The Ebola epidemic is raising serious concerns about food security in Liberia -- the country hardest hit by the outbreak in West Africa. The U.N. Food and Agriculture Organization will conduct rapid assessments of the situation.
Listen to De Capua report on Ebola and food security
Food security in Liberia is being threatened on a number of fronts mostly due to fear of infection. For example, food imported by ships and planes may not arrive as often. And Liberian farmers, who often work in groups to boost production, are not doing so.
Joseph Boiwu, U.N. Food and Agriculture Organization’s Assistant Country Representative for Program in Liberia, “This is a serious situation that we all need to be very concerned about. Even prices are increasing. If ships are not coming into this country – we depend mostly on imports – what about food? Those are serious concerns that we need to take on board and think about Liberia.”
Ebola has spread in the farming regions.
“As we speak, you will notice the total number of cases in this country has reached up to 1,378. And Lofa County is one of the breadbasket counties of this country. And the cases they have are up to 542. So, all the counties, including Nimba, are affected,” he said.
The World Health Organization regularly issues updated figures on the Ebola outbreak. So, the numbers mentioned by Boiwu at the time of the interview may rise.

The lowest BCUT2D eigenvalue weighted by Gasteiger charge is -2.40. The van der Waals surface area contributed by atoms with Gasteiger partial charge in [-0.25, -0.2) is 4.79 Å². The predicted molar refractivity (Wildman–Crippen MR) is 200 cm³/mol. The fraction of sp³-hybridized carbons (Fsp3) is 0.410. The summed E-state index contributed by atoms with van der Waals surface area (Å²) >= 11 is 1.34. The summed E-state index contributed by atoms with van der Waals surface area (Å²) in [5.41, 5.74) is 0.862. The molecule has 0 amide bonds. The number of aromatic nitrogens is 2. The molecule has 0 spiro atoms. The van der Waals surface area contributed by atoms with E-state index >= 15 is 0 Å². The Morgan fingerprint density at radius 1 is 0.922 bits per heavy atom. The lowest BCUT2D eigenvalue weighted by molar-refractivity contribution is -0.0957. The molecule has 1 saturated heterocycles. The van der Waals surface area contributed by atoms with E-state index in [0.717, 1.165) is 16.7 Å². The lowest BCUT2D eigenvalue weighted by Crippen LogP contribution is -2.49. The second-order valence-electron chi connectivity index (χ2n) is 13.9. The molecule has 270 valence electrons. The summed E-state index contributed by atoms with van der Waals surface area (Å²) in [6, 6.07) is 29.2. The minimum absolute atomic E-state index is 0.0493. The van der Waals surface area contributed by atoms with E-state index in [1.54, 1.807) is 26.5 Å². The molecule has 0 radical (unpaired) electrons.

Efforts are underway to persuade Liberian farmers to return to working in groups. But the FAO’s Boiwu said that’s easier said than done.
“One of the methods that they have given that will help people to stay away from Ebola is to avoid being in groups. So farmers, they are not in groups again. We have been trying to organized farmer-based organizations, where you have farmers working in groups. And individual farming is very small. They can’t produce sufficient [food] as individuals, so we encourage them to work in groups. But group farming now is just not possible due to this Ebola. So they are all afraid.”
What’s more, movement has been restricted in some Liberian counties.
The FAO has been monitoring food prices in Monrovia. For example, the price of the staple cassava is reported to have increased by 150-percent. Pepper is up 133-percent. The U.N. agency’s rapid assessments will determine what the food price hikes are outside of the capital.
The agency said that there’s “urgent need for short-cycled vegetable production…as well as urgent support for fishermen…to enable them to increase their catch.”
Health officials believe the Ebola virus was transmitted from animals – bats and monkeys, for example – to humans. The FAO will conduct a risk assessment of animal/human contact and develop safeguards. The assessment is expected to lead to an early warning surveillance system that could quickly detect the presence of infected wildlife – and trigger effective public health measures.
Boiwu said, “Most of the people like hunters, like farmers, they depend on meat – their source of protein. So we’ll also conduct an analysis of their value chain situation of bushmeat. When we have this information we think it’s going to help with Ebola from our perspective.”
Rapid assessments of food security are also scheduled to get underway in Guinea and Sierra Leone.
The FAO’s sister agency, the World Food Program, reported it’s “scaling-up” its operations, not only in Liberia, but neighboring Sierra Leone and Guinea. The WFP says the goal is to reach one-million people in Ebola affected areas with food deliveries.